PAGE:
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Deprivation Of Liberty

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What the law says

Sections 355 of the Criminal Code Queensland states:

Any person who unlawfully confines or detains another in any place against the person's will, or otherwise unlawfully deprives another of the other person's personal liberty, is guilty of a misdemeanour.

What the police must prove

In order for the Police to prove their case at Court, they must prove each of the following matters beyond a reasonable doubt.

The accused:

  1. Having the lawful care or charge of a child under 16;
  2. Caused suffering to the child; by
    • a)Failing to provide the child with adequate food, clothing, medical treatment,   accommodation or care when it is available to the person from his or her own resources; or
    • (b) Failing to take all lawful steps to obtain adequate food clothing, medical treatment, accommodation or care when it is not available to the person from his or her own resources; or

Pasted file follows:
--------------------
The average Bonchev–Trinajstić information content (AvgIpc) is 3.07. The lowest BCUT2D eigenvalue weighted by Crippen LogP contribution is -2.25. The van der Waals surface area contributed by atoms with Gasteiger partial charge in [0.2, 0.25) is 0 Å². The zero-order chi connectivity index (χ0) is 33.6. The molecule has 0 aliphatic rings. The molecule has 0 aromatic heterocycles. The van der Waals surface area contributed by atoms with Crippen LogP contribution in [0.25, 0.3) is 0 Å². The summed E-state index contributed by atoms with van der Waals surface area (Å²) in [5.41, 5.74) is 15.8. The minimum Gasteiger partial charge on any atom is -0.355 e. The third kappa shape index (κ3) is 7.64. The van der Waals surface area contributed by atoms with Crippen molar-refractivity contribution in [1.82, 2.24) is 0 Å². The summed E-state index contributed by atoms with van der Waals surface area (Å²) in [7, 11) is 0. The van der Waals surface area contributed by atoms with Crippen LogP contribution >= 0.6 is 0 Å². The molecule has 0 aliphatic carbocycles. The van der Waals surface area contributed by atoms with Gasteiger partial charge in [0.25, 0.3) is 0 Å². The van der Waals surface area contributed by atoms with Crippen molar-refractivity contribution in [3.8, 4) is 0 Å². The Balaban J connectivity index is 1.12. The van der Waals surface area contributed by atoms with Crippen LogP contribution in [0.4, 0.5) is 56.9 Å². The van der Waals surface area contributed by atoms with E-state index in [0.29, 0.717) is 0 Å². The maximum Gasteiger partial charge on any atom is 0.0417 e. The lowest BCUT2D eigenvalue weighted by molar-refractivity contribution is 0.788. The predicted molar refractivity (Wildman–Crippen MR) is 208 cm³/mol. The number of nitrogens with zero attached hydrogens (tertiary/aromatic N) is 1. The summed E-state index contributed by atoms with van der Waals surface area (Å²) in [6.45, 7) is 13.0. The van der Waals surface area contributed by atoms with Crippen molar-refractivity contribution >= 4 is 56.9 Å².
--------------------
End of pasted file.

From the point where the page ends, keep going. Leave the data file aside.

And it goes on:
• (c) Deserting a child; or
    • (d) Leaving the child without means of support.

It will be necessary for the Police in every offence to prove that the accused was the person who committed the offence. Click here to learn more about identification evidence.

Maximum penalty

The Maximum penalty for the offence of Deprivation of liberty is 3 years imprisonment

Which court will hear the matter

This matter is indictable which can only be dealt with in the District Court.

Possible defences

Possible defences to this offence include but are not limited to

The accused

  1. Duress
  2. Necessity
  3. Insanity
  4. Intoxication
  5. Honest and reasonable belief the person was consenting.
  6. The complainant was free to leave
  7. The complainant consented

Criminal Law Article written by Bill Potts a Queensland criminal defence lawyer who has experience in Deprivation of liberty matters


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